Dirty secrets spark alarms

December 13, 2010 | 14:18
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Recent discoveries of foreign firms’ environmental violations continue setting alarm bells ringing in the corridors of Vietnam’s law-makers.
The green face of the nation has been soiled

Deputy Prime Minister Truong Vinh Trong said Vietnam would continue paying an expensive price for its environmental pollution in the future, due to localities’ indolent foreign investment attraction.

“It is high time such pollution was stopped and related legal regulations were reviewed,” he said.

Last week, Taiwanese-backed Magnicon and South Korean-backed Sae Hwa Vina, both in  textile and dying sectors, were fined VND72.5 million ($3,625) and VND200 million ($10,000) respectively by Ho Chi Minh City authorities, for their direct discharging toxic waste water into the city’s environment.

Southern Binh Duong province-based Taiwanese-backed Kin Sing, producing export-oriented votive paper products, was recently found to be discharging untreated waste water into the environment.

Taiwanese-backed Fotai Vietnam, monthly producing 2,000 tonnes of plastic wrappings, dumped 60 cubic metres of toxic water per day without any waste treatment system.

The above two cases are now under investigations, according to the provincial environmental police.

Ho Chi Minh City-based South Korean-backed Kukjin, producing webbing made of general threads, was reported to be damaging the environment over the past decade. Though locals living by the company in Cu Chi district and local authorities pressurised the company to stop its pollution by June, 2010 the company’s violations remained unsolved.

Ho Chi Minh City’s Department of Natural Resources and Environment said it would combine with the city’s environmental police to crack down on the company’s violations. In May, 2009, the company was fined VND11 million ($550) for such a violation.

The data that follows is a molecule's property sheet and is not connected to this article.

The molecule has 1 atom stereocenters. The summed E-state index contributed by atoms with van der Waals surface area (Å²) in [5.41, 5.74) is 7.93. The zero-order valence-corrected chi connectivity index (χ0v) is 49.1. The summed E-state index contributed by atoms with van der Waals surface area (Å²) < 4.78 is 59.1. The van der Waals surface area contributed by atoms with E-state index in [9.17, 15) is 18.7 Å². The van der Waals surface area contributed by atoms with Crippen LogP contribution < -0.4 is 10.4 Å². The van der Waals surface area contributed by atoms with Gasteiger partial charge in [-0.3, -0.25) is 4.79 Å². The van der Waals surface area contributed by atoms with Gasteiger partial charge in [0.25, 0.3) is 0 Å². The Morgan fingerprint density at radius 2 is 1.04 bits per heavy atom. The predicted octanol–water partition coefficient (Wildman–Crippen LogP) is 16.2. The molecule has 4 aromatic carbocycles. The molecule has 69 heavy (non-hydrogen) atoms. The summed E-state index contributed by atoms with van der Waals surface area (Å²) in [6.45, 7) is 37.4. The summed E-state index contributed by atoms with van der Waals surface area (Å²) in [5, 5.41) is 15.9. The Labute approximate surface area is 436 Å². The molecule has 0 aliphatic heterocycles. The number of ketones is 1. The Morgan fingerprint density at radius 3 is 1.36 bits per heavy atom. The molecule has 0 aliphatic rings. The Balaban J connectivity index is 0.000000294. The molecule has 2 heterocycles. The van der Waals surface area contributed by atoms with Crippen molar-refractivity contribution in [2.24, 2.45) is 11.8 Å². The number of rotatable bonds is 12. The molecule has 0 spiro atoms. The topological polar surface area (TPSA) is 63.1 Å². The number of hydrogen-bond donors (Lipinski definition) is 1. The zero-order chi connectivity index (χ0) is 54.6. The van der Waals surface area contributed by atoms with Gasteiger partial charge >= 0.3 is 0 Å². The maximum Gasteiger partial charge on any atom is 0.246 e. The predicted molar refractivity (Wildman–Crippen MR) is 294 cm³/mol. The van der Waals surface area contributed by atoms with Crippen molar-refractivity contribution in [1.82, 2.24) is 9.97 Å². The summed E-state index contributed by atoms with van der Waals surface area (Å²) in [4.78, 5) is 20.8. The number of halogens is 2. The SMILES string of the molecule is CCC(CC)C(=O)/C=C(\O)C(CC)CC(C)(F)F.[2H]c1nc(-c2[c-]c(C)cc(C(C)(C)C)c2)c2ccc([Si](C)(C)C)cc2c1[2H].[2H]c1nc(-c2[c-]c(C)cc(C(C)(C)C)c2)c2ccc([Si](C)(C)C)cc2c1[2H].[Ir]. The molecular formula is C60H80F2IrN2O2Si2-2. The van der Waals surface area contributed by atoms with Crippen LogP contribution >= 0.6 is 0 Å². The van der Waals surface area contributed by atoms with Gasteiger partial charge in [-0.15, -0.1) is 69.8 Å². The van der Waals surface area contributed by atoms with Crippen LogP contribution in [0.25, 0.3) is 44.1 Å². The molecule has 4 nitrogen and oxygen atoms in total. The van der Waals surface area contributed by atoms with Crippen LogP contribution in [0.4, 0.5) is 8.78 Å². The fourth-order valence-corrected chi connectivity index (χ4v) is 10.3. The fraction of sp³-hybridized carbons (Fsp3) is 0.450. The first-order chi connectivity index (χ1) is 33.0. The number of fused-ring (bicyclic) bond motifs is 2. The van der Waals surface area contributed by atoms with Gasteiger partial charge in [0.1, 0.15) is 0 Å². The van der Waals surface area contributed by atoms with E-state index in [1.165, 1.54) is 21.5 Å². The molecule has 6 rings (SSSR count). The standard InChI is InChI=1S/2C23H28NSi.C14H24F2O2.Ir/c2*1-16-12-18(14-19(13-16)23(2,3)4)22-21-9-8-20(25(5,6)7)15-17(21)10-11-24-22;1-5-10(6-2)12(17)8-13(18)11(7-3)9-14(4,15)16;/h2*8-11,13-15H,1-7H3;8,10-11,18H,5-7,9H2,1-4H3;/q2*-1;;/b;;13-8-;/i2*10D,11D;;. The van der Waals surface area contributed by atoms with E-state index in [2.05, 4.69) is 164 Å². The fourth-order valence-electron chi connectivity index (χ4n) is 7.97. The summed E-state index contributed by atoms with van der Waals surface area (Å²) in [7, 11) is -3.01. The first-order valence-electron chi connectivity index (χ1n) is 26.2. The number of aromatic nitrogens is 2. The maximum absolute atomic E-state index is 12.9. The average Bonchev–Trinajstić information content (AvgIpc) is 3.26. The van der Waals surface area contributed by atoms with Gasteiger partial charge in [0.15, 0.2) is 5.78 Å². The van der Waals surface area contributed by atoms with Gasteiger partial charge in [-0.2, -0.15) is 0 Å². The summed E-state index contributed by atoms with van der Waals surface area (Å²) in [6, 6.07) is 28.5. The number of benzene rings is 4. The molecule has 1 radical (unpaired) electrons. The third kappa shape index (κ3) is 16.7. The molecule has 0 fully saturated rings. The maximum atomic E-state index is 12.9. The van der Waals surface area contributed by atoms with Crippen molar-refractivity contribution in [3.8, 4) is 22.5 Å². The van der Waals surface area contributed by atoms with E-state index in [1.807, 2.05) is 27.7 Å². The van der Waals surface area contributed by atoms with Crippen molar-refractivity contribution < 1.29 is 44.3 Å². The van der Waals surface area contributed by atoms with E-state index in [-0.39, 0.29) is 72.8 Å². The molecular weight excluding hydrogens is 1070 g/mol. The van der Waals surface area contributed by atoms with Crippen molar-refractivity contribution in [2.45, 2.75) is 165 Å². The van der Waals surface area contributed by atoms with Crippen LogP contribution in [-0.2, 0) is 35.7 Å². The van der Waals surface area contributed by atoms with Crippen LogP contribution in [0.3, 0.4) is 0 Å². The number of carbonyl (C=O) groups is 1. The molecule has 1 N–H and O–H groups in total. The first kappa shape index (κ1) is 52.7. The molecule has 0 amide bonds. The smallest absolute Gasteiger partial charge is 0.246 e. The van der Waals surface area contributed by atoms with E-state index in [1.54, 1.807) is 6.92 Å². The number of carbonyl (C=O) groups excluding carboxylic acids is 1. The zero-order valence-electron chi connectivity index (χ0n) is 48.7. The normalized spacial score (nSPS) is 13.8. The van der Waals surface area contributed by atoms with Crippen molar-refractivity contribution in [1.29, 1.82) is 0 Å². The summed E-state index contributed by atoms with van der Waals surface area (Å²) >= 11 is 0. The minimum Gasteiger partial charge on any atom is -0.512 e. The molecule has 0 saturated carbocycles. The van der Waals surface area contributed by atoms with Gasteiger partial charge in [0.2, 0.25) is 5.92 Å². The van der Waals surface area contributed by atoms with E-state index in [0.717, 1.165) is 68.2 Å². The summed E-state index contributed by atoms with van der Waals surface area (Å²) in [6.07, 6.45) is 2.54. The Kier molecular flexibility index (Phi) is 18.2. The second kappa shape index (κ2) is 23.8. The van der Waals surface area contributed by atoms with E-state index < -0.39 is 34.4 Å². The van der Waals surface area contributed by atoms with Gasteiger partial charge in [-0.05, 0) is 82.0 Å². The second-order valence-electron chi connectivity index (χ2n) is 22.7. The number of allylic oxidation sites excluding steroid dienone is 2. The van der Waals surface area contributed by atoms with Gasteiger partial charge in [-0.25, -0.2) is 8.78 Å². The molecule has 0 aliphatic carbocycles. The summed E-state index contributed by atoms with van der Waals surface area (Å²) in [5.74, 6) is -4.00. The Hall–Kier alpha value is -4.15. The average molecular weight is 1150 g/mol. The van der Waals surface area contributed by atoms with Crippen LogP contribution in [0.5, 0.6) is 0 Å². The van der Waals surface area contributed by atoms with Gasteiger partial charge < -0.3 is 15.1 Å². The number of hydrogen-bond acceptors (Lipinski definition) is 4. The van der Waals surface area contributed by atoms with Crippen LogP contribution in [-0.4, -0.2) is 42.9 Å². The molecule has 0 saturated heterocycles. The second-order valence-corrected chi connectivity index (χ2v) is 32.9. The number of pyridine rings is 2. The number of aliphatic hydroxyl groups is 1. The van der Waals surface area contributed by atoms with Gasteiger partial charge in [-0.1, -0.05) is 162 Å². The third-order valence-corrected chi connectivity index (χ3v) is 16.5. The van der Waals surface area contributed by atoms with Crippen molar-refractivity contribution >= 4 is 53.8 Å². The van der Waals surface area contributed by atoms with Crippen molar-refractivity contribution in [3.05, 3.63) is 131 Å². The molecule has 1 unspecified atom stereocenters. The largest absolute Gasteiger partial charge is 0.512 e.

Nguyen The Chinh, vice head of the Ministry of Natural Resources and Environment’s Environment Institute, told VIR that the number of foreign polluters would continue augmenting.

“It is simple that localities’ management over enterprises’ environmental protection was still problematic. Localities must show a serious attitude towards environmental protection. Vietnam’s environment is being seriously destroyed,” Chinh said.

Dang Van Loi, from the Vietnam Environmental Administration, said many foreign firms had been destroying Vietnam’s environment.

“No firm [representative] has been imprisoned. It is because specific punishments for specific polluters lack teeth.,” Loi said.

Recently, Taiwanese-backed Tung Kuang was reported to be prosecuted for damaging the environment in northern Hai Duong province, but no further action has been reported.

Since 2008, many other foreign polluters have also been caught killing the environment. These include Taiwanese-backed Vedan, South Korean monosodium glutamate (MSG) maker Miwon Vietnam which discharged toxic water into the Red River (October, 2008) and Japan’s Da Lat-Japan Food (January, 2010).

Recently, Thai-backed MK Sugar International in central Binh Thuan province’s Ham Thuan Bac district was fined VND55 million ($2,750) for damaging the environment and mismanagement over its discharged air and waste water.

Southern Ba Ria-Vung Tau province-based British-backed Meisheng Textiles Vietnam and Ho Chi Minh City-based Vietstar, a subsidiary of US-based Lemma International and owner of Vietstar solid waste treatment factory, were fined VND335 million and VND230 million ($16,750-$11,500), respectively, for directly discharging toxic waste water into the environment.

In late May, 2010, three Taiwanese-backed companies include Taung Liang, Jorn Technology  and Cosmos Knitting International in Binh Duong’s Viet Huong Industrial Park were found damaging the environment.

By Nguyen Thanh


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